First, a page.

By Ghulam Ghaus Siddiqi غلام غوث الصديقي - 12/5/2017 10:11:17 PM

  • Naseer sab says, "The Quran provides a very direct answer to the question of who is on true guidance from Allah and those who will prosper."
    Yes, but Naseer sab should not read that to glorify himself.

    By Ghulam Mohiyuddin - 12/5/2017 11:28:57 AM

  • Naseer sb,

    The Quranic verses which you have quoted clearly say that the muttaqin are on the right path. Yes indeed, the sufis and awliyas are muttaqin and hence on the true guidance from their Lord. But these verses (by the blessing of Allah) do not support your wahabi or non-wahabi agenda against true Sufism.

    (2:2) This is the Book; in it is guidance sure, without doubt, for the Muttaqin;

    (3) Who believe in the Unseen, are steadfast in prayer, and spend out of what We have provided for them;

    (4) And who believe in the Revelation sent to thee, and sent before thy time, and (in their hearts) have the assurance of the Hereafter.

    (5) They are on (true) guidance, from their Lord, and it is these who will prosper.

    By Ghulam Ghaus Siddiqi غلام غوث الصديقي - 12/5/2017 4:34:35 AM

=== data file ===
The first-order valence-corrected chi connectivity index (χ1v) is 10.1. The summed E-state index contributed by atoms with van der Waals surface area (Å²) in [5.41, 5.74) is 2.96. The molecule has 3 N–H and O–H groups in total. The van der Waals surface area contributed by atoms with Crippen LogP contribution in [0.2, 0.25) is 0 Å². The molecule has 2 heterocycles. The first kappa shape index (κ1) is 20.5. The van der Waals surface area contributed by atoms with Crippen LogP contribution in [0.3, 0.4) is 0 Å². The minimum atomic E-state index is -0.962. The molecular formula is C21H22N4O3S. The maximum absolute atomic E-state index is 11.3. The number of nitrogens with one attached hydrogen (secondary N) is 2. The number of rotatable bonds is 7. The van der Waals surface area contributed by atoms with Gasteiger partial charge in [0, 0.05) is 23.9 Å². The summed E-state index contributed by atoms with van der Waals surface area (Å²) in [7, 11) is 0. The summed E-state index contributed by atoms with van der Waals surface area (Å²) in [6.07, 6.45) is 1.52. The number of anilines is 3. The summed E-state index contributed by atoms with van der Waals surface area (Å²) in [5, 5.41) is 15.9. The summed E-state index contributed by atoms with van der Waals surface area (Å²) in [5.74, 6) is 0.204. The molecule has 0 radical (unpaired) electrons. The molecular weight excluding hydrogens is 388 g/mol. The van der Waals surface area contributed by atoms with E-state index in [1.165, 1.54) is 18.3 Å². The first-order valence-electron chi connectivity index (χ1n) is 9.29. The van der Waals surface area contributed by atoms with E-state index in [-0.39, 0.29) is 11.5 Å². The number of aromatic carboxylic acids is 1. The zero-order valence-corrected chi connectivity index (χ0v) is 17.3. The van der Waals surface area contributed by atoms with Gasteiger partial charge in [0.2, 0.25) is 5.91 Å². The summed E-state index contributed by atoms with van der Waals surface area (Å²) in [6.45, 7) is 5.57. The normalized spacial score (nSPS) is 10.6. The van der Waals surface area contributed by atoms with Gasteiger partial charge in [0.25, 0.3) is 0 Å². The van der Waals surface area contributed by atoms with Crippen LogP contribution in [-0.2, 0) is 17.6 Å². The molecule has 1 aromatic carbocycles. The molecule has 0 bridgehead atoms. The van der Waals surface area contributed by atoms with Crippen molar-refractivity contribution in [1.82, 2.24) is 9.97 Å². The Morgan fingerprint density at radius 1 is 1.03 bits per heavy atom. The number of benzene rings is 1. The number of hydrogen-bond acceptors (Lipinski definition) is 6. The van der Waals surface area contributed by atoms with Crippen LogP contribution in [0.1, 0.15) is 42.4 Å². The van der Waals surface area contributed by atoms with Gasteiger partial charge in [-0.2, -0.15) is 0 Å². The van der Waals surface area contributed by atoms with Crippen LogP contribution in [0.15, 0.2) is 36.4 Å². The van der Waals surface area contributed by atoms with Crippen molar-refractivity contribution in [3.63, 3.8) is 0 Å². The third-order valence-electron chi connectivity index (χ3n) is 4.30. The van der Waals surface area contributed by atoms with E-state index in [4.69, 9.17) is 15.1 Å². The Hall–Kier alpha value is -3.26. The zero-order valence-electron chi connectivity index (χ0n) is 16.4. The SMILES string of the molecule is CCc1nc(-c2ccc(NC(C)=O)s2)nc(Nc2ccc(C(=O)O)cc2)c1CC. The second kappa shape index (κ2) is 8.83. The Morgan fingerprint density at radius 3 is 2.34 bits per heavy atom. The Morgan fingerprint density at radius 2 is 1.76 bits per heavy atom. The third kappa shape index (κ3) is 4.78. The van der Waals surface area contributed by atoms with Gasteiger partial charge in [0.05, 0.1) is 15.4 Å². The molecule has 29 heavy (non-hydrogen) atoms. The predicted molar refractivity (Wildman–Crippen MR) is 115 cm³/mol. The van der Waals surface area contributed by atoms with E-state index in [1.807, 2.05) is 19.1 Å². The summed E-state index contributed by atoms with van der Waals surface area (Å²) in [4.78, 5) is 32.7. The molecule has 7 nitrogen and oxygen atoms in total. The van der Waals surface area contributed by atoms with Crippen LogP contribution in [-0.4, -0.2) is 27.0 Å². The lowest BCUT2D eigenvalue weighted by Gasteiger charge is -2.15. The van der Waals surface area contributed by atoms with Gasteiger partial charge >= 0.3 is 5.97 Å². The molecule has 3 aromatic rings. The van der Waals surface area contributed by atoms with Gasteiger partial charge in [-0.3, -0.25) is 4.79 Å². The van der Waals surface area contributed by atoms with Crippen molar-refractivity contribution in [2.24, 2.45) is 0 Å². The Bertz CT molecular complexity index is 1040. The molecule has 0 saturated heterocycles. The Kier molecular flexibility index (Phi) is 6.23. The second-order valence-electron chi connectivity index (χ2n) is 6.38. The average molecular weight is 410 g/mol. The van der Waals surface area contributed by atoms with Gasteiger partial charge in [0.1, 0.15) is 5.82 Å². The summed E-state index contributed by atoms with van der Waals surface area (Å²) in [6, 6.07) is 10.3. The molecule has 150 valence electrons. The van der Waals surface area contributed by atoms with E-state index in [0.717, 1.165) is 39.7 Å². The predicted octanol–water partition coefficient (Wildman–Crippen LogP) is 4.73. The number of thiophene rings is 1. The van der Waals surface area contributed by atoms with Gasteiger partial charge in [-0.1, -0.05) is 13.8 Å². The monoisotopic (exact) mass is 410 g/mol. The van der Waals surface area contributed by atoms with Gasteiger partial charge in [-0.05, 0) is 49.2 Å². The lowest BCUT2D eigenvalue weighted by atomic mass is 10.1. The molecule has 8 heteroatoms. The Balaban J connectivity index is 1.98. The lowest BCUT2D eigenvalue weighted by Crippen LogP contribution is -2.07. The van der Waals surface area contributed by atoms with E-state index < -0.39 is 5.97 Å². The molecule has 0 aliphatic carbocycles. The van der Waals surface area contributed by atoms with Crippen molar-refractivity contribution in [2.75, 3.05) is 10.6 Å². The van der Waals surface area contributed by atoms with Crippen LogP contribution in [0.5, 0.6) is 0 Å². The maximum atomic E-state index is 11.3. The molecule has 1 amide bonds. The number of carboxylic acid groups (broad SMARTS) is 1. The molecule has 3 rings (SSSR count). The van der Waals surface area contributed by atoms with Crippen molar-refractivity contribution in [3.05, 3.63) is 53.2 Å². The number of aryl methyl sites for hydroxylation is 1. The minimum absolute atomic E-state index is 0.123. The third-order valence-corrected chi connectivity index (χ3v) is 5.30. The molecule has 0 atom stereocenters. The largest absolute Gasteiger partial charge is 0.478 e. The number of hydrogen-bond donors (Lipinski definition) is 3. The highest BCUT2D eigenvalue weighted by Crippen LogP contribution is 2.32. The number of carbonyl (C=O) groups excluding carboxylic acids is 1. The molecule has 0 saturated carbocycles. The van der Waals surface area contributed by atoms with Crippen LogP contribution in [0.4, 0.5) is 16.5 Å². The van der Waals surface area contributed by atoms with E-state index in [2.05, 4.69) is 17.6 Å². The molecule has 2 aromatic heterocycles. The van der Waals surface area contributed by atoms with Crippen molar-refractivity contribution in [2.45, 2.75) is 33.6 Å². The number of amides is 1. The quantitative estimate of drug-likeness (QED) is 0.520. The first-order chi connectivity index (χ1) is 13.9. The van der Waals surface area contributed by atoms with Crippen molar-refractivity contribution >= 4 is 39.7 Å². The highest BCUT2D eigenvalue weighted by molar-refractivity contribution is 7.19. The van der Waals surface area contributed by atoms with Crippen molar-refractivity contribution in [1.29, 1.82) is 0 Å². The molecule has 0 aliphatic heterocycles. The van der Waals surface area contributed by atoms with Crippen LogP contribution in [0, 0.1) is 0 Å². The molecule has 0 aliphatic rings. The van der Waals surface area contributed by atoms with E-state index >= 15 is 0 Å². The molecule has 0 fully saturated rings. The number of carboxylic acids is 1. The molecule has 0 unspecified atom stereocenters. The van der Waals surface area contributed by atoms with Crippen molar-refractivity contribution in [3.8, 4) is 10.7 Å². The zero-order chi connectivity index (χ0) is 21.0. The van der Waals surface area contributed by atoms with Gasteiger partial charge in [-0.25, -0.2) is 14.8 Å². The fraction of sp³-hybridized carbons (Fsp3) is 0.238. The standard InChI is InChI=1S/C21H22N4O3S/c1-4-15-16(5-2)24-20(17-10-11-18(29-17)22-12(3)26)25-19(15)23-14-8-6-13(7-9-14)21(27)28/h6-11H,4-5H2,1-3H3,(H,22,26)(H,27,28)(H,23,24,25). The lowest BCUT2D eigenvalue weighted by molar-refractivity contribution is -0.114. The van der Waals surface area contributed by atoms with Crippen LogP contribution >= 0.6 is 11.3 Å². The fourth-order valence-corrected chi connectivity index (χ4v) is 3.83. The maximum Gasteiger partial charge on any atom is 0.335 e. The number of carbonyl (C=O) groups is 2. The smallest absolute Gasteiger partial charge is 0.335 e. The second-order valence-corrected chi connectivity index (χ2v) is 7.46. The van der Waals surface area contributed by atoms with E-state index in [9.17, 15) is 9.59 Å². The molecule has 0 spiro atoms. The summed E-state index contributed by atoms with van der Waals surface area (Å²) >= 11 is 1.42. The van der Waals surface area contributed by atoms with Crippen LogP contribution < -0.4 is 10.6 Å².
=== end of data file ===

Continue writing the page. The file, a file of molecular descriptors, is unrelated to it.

• The Quran provides a very direct answer to the question of who is on true guidance from Allah and those who will prosper right after Surah Fateha, in which we pray for being guided on the straight way. The straight way is shown immediately after so that it is not missed by anyone:

    (2:2) This is the Book; in it is guidance sure, without doubt, for the Muttaqin;

    (3) Who believe in the Unseen, are steadfast in prayer, and spend out of what We have provided for them;

    (4) And who believe in the Revelation sent to thee, and sent before thy time, and (in their hearts) have the assurance of the Hereafter.

    (5) They are on (true) guidance, from their Lord, and it is these who will prosper.

    Where is the scope for any mystical mumbo jumbo when the Quran answers the question explicitly? Those who talk of anything besides the above are on misguidance. They reject the straight path shown in the Quran by Allah and take devious paths.

    By Naseer Ahmed - 12/5/2017 2:32:38 AM

  • Terrorists have targeted sufism and its followers, centres etc with the accusation that they are doing the things different from the Quran, while in fact, the mystical knolwedge is the blessing of Allah Almighty not given unless when the mystic has understood the depth and true knowledge of the Quran, unless when he has attained excellence in experiencing or excersing what is fully in conformity with the Quran.

    The first stage of mystical knowledge is called shariat where a man studies the Quran and Sunnah and if he is able to take the right message out of his study (by the blessing of Allah), he gets the second stage that is termed as tariqat. This tariqat takes the salik to the third stage that is marifat and then the fourth that is haqiqat.